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Stall mitigation using wing spoilers

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thesis
posted on 23.05.2021, 18:36 by Harpuneet Kaur Pabla
The objective of this thesis was to conduct a two dimensional Compuational Fluid Dyanmic analysis on wing-spoiler lift effectiveness in delaying stall effects using the NACA 2412 airfoil section. The project was divided into three sub-areas; grid-independent study, the baseline study and spoiler performance study. The grid independent study was carried out for the purpose of mesh optimization, i.e. to determine the point at which computed solutions had little or no change in value with increasing number of mesh nodes. This study was conducted at an angle of attack of 16 degrees as it served as both a high pitch angle value as well as a pre-stall point in which unsteady effects were not a determining influence that may have served as a deterrent in resolving potential grid error. The baseline study was conducted to establish a data foundation to be used as a comparison to the spoiler study to effectively determine its effects on the lift performance. Results for the baseline study were shown to match experimental values most closely using the Transition SST Turbulence Model at a Mach number of 0.17. Therefore to remain consistent the spoiler study was carried out for the same Mach value with the viscosity of 1.84E-5 [kg/ms] and Temperature of 300 [K], which produced a Reynolds number of approximately 3.79E6. Therefore, using the same flight conditions employed in the baseline study, the spoiler grids were generated in ANSYS ICEM CFD and imported into Fluent and solved using the Transition SST turbulence model. Results for spoiler deflections of 4, and 10 degrees were carried out across spoiler locations of 60%, 65 and 70% leading edge chord-wise locations. Results were shown to be optimal for 4 degree spoiler deflections across all locations tested, with highest values for lift effectiveness recorded at 70% leading edge. The findings of this thesis provides much potential for utilizing spoilers as lift enhancing devices and adds an alternate perspective in improving aircraft performance.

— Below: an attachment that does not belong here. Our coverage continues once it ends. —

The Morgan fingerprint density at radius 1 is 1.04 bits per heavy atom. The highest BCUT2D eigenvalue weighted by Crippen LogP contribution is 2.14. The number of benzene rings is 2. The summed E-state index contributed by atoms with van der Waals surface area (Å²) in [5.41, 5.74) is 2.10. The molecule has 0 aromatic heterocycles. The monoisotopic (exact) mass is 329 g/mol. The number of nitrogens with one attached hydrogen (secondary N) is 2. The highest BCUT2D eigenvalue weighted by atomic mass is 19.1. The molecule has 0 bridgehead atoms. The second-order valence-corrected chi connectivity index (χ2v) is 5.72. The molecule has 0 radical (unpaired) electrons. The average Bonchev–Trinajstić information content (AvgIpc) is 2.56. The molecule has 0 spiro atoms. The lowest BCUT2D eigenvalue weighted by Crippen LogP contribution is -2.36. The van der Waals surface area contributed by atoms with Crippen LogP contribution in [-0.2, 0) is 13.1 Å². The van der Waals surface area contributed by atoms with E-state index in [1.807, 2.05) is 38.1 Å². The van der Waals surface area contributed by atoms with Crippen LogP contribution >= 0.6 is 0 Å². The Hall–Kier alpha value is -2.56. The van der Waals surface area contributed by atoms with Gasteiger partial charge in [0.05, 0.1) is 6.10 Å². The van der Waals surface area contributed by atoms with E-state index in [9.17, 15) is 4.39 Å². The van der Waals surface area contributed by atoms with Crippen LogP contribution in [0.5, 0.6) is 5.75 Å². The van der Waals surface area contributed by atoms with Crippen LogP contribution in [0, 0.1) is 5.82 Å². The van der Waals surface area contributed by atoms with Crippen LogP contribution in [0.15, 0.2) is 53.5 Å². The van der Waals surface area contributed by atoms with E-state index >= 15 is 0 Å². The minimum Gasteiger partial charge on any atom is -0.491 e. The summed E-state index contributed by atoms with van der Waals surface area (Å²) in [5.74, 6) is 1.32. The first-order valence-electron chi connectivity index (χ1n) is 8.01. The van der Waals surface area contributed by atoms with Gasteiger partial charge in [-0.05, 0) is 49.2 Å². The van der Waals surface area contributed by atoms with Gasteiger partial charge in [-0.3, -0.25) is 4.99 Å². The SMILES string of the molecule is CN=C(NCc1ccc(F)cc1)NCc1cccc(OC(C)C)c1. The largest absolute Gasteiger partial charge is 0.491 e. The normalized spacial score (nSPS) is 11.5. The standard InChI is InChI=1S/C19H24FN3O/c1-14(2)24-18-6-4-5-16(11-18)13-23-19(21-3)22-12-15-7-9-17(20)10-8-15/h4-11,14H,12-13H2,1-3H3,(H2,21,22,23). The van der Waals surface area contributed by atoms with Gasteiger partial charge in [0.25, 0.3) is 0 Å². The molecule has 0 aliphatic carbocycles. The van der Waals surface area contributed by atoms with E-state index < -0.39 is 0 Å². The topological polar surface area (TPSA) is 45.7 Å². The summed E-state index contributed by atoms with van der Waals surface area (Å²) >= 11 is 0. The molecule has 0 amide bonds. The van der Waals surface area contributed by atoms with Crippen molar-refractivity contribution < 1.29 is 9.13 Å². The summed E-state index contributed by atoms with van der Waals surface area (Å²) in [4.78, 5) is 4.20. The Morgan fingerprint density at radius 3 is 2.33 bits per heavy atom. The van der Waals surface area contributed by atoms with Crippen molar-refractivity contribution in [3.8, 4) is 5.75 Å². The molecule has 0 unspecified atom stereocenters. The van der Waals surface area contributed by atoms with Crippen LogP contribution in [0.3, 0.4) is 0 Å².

History

Degree

Master of Applied Science

Program

Aerospace Engineering

Granting Institution

Ryerson University

LAC Thesis Type

Thesis